Its uniqueness lies in the way Reade, having meticulously researched his subject and the period, gives us insights more detailed than any other writer of fiction into medieval lifestyles and morals, combined with vivid descriptions of his characters – many based on real historical figures – and locations. He deliberately strays towards a medieval writing style, with many an archaic word to tantalise the reader or listener (an education in itself).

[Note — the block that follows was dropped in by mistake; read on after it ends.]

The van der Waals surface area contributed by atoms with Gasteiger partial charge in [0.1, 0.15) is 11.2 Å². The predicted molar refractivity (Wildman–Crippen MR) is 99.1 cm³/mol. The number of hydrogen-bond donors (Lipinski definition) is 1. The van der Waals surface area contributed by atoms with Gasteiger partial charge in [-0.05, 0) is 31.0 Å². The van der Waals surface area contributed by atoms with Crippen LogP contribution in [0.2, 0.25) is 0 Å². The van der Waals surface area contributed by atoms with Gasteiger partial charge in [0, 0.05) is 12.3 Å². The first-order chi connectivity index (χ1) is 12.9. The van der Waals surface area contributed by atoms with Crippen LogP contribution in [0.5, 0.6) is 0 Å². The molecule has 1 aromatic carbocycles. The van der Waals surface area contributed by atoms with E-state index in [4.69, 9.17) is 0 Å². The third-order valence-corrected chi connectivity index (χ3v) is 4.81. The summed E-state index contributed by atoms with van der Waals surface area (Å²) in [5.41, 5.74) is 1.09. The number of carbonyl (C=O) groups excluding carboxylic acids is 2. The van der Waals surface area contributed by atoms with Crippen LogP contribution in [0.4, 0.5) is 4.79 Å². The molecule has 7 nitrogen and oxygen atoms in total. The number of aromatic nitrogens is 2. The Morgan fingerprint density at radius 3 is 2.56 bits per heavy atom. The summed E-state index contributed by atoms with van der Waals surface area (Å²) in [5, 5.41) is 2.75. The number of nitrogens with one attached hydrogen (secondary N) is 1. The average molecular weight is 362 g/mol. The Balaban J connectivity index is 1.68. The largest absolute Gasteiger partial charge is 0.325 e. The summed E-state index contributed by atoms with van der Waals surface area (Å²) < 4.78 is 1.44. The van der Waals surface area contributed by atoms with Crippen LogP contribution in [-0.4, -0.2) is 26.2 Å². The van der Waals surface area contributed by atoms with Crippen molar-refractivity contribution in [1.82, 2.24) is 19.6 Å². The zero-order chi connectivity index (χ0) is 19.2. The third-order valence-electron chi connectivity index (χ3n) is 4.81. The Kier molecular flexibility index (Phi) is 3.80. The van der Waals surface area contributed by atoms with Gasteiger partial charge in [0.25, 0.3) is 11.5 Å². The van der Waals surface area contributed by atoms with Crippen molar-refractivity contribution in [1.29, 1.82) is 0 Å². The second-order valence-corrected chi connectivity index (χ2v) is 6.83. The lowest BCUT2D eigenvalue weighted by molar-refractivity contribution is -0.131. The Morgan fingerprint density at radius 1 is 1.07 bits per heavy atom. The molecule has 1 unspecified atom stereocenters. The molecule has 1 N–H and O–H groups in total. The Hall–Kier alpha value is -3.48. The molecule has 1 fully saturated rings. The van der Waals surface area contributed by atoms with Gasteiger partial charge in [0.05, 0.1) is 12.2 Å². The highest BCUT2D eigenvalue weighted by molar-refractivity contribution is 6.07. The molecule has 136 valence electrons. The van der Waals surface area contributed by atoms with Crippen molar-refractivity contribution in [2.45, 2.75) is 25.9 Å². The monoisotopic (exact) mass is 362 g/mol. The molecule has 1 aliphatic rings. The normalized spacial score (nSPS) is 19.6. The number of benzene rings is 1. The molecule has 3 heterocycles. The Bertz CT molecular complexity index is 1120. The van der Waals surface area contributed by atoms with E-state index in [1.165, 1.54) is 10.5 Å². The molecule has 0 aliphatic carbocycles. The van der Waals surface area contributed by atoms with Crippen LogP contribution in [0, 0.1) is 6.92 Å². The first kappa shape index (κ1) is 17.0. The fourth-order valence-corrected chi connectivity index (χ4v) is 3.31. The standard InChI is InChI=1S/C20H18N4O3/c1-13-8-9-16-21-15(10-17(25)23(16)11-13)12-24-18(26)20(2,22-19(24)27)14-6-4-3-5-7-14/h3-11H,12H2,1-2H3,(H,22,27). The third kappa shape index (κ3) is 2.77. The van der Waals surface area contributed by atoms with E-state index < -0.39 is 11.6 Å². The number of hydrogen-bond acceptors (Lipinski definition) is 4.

Until well into the twentieth century, ‘The Cloister and the Hearth’ was considered one of the greatest novels in the English language. Its popularity may have faded, but those who have read it will tell you of the enduring power of Reade’s tour de force. A revival is long overdue, and is deserved: it’s an exceptional book.
— Summary by Tom Denholm
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